Even if elected, he has a great deal of reassuring to do as to his knowledge of, understanding of, the ideology of Islam. This knowledge should be one based not on dreamy or sentimental visions of his biological but absentee father or his four childhood years in Indonesia. For in both the case of Kenya and Indonesia, especially decades ago, the easy-going, often syncretistic, and relaxed practices he would have encountered are merely misleading. What counts is not the Islam that Obama may have encountered as a child in places or connected to places (Kenya, Indonesia) that are far from the Middle East, in countries where there are still many non-Muslims, and where non-Islamic or pre-Islamic traditions are still much in evidence, not having yet been eradicated (although the situation in Indonesia, too, has changed, as the Muslims purs et durs are ever more insistent and aggressive). Obama may be elected, but he does not thereby become exempt from the responsibility, the duty, to reassure all of us that he is not a stalking-horse, does not harbor secret sympathies, and will be as resolute in his defense of the West and of America, this country that he keeps telling us he “loves so much.”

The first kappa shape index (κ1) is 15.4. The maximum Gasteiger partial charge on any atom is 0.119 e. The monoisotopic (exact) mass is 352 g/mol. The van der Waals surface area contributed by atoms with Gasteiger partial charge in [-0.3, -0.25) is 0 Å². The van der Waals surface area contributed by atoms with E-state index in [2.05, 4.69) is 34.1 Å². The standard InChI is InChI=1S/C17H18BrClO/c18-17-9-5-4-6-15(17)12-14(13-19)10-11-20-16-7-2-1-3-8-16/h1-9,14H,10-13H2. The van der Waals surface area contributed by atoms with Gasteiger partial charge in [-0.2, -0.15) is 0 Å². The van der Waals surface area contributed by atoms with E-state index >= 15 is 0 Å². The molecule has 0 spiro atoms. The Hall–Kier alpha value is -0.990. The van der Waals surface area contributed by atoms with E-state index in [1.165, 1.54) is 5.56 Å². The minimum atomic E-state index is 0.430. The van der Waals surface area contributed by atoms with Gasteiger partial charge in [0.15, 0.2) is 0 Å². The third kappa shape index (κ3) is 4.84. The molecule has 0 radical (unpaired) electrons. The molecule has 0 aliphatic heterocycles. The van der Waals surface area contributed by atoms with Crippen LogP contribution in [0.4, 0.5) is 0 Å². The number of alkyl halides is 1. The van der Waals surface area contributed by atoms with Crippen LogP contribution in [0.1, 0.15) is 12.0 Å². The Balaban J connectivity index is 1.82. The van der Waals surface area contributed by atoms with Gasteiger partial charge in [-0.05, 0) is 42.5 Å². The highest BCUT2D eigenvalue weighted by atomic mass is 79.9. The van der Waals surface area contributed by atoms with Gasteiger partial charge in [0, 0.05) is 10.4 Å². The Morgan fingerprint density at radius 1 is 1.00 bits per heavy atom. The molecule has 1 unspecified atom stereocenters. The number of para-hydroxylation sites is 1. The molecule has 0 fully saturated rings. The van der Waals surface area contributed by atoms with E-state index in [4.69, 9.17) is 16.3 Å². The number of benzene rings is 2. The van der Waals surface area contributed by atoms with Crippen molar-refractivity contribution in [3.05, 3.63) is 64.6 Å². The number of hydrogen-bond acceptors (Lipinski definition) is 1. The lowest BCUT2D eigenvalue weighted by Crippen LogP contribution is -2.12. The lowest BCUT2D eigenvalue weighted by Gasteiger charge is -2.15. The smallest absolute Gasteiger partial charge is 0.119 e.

He, and Axelrod, and the rest of the juggernautish crew, should clearly understand that aside from the youthful tribe of sometimes hysterical enthusiasts, his support is not wild, but very measured, and mostly the result of the awfulness of the past administration and McCain’s failure to articulate sufficiently his differences with Bush, and not because people have ceased to be wary, and worried, about Barack Obama.